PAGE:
Reliability in Chemistry

How can I determine if my results are reliable?

I measured the voltage produced across different cells made of four different metals. I then took measurements and recorded them in a table, but was told that my results are not considered reliable.

What constitutes reliability of data collected during any experiment? How can I judge if the data collected was reliable for any experiment I come across?

Thanks a lot. Any help is appreciated.

Reliability is the correlation of actual values with the supposed real value. Generally reliability analysis is performed with scores not experimentally derived values. In real-world research arrival at a “real” reliable vale is reached by several independent investigators use the same and also alternative routes to obtain that value.

It may be possible that your values are far a field from true voltages. How many times did your take the voltage measurements? However, taking simple voltage readings generally yields consistent results. Then there is the issue of the preparation of the cells themselves. To obtain more “reliable” data, one would make up cells from scratch and obtained voltage values. These would be averaged to come to some values closer to the real ones. One would also look at standard deviations to see if the data distribution is overly broad.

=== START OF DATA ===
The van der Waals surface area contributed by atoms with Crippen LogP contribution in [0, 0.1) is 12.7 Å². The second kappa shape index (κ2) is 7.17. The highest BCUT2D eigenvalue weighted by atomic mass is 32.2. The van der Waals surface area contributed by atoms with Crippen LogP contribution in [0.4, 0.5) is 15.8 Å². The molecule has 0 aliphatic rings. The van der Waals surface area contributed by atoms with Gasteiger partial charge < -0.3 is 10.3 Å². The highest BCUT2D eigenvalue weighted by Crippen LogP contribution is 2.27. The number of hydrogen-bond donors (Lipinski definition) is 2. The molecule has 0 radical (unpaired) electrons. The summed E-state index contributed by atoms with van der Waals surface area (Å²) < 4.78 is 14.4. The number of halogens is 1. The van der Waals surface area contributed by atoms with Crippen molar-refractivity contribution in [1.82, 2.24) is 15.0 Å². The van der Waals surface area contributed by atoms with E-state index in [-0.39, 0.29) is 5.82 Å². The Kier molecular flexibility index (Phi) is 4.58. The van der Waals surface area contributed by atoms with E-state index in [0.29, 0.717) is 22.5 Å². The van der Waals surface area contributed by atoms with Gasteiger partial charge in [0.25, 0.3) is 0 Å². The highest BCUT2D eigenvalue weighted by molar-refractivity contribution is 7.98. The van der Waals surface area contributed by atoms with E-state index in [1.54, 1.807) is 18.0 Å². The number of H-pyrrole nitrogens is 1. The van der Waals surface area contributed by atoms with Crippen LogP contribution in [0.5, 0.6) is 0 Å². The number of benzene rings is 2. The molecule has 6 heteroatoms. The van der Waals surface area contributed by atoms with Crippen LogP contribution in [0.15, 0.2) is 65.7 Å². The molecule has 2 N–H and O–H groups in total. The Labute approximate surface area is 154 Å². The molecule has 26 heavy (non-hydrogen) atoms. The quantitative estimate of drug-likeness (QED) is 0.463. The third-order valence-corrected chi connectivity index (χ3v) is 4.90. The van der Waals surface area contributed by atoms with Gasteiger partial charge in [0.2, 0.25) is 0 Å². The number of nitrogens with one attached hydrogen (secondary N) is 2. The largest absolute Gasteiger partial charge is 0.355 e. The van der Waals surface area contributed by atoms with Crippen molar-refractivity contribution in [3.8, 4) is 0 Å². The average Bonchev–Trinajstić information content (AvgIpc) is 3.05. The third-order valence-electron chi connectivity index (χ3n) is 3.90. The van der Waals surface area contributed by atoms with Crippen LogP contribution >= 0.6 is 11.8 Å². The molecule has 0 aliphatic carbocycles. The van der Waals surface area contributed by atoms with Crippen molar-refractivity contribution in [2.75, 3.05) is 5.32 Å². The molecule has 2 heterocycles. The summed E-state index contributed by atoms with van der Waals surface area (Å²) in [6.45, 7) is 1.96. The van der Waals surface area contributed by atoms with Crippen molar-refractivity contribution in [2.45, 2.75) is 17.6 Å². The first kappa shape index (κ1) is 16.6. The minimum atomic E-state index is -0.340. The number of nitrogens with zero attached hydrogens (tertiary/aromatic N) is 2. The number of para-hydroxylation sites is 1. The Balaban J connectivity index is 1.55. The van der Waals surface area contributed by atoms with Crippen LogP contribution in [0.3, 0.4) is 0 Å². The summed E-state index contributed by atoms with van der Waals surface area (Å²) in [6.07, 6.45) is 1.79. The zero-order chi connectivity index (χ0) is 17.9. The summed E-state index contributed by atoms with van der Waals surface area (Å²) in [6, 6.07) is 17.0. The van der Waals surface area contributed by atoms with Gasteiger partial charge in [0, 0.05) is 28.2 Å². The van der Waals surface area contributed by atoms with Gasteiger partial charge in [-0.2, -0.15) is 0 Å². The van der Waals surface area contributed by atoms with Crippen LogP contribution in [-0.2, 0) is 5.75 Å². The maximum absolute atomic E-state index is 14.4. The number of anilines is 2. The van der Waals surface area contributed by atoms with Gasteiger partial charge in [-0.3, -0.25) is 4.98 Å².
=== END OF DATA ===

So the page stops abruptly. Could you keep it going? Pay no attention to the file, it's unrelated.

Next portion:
Reliable is not a term used in scientific work. Scientitists focus on repeatability, and verifiability. The entire focus on the scientific process is to have data that can be repeated, and verified. So you do this by making multiple observations, with different instruments. And, have others repeat your measurements.
One never knows if a value is reliable, whatever that means, but one does get through confirmation and repeat measurements some validity to the process.


Thank you for using the Jiskha Homework Help Forum. Although this is definitely NOT my area, let's begin with a definition of the word "reliability."

Main Entry: re·li·abil·i·ty
Pronunciation: ri-"lI-&-'bi-l&-tE
Function: noun
Date: 1816
1 : the quality or state of being reliable
2 : the extent to which an experiment, test, or measuring procedure yields the same results on repeated trials

Now, as BobPursley mentioned, "repeated" tests, giving the same result in successive experiments would be considered "dependable" or "reliable." Therefore the measurements you put on your table should be consistent. Perhaps you only did one test per metal? Perhaps your teacher will "clarify" why your results were not "reliable."

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